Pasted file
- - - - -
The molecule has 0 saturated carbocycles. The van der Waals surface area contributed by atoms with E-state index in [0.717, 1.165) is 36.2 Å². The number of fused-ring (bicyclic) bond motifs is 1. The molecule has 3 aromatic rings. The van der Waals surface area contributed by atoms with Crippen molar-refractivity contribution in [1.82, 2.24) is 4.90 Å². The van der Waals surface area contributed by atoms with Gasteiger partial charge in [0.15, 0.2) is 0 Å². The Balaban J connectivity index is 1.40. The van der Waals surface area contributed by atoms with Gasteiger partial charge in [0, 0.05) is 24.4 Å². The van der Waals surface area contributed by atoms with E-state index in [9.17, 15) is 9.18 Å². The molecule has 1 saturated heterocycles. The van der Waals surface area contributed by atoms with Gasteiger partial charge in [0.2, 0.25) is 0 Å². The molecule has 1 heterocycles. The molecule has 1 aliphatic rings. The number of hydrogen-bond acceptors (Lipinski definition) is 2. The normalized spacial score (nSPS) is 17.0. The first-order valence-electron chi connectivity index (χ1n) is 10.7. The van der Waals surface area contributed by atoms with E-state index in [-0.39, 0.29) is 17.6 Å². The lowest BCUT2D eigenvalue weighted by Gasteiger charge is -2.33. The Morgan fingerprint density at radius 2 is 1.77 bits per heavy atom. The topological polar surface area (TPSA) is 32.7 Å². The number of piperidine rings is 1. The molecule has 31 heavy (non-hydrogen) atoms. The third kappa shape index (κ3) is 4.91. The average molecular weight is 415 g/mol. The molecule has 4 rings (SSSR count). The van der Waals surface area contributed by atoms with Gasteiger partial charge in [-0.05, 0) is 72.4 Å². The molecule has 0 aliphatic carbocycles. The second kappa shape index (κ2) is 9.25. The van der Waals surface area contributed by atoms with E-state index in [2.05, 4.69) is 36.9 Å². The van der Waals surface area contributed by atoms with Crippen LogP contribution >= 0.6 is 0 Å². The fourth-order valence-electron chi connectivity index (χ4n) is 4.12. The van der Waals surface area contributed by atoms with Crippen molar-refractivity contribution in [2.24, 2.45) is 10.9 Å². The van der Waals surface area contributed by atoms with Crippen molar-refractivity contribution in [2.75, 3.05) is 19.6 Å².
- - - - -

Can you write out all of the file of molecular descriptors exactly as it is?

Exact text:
The molecule has 0 saturated carbocycles. The van der Waals surface area contributed by atoms with E-state index in [0.717, 1.165) is 36.2 Å². The number of fused-ring (bicyclic) bond motifs is 1. The molecule has 3 aromatic rings. The van der Waals surface area contributed by atoms with Crippen molar-refractivity contribution in [1.82, 2.24) is 4.90 Å². The van der Waals surface area contributed by atoms with Gasteiger partial charge in [0.15, 0.2) is 0 Å². The Balaban J connectivity index is 1.40. The van der Waals surface area contributed by atoms with Gasteiger partial charge in [0, 0.05) is 24.4 Å². The van der Waals surface area contributed by atoms with E-state index in [9.17, 15) is 9.18 Å². The molecule has 1 saturated heterocycles. The van der Waals surface area contributed by atoms with Gasteiger partial charge in [0.2, 0.25) is 0 Å². The molecule has 1 heterocycles. The molecule has 1 aliphatic rings. The number of hydrogen-bond acceptors (Lipinski definition) is 2. The normalized spacial score (nSPS) is 17.0. The first-order valence-electron chi connectivity index (χ1n) is 10.7. The van der Waals surface area contributed by atoms with E-state index in [-0.39, 0.29) is 17.6 Å². The lowest BCUT2D eigenvalue weighted by Gasteiger charge is -2.33. The Morgan fingerprint density at radius 2 is 1.77 bits per heavy atom. The topological polar surface area (TPSA) is 32.7 Å². The number of piperidine rings is 1. The molecule has 31 heavy (non-hydrogen) atoms. The third kappa shape index (κ3) is 4.91. The average molecular weight is 415 g/mol. The molecule has 4 rings (SSSR count). The van der Waals surface area contributed by atoms with Gasteiger partial charge in [-0.05, 0) is 72.4 Å². The molecule has 0 aliphatic carbocycles. The second kappa shape index (κ2) is 9.25. The van der Waals surface area contributed by atoms with E-state index in [2.05, 4.69) is 36.9 Å². The van der Waals surface area contributed by atoms with Crippen LogP contribution >= 0.6 is 0 Å². The fourth-order valence-electron chi connectivity index (χ4n) is 4.12. The van der Waals surface area contributed by atoms with Crippen molar-refractivity contribution in [2.24, 2.45) is 10.9 Å². The van der Waals surface area contributed by atoms with Crippen molar-refractivity contribution in [2.75, 3.05) is 19.6 Å².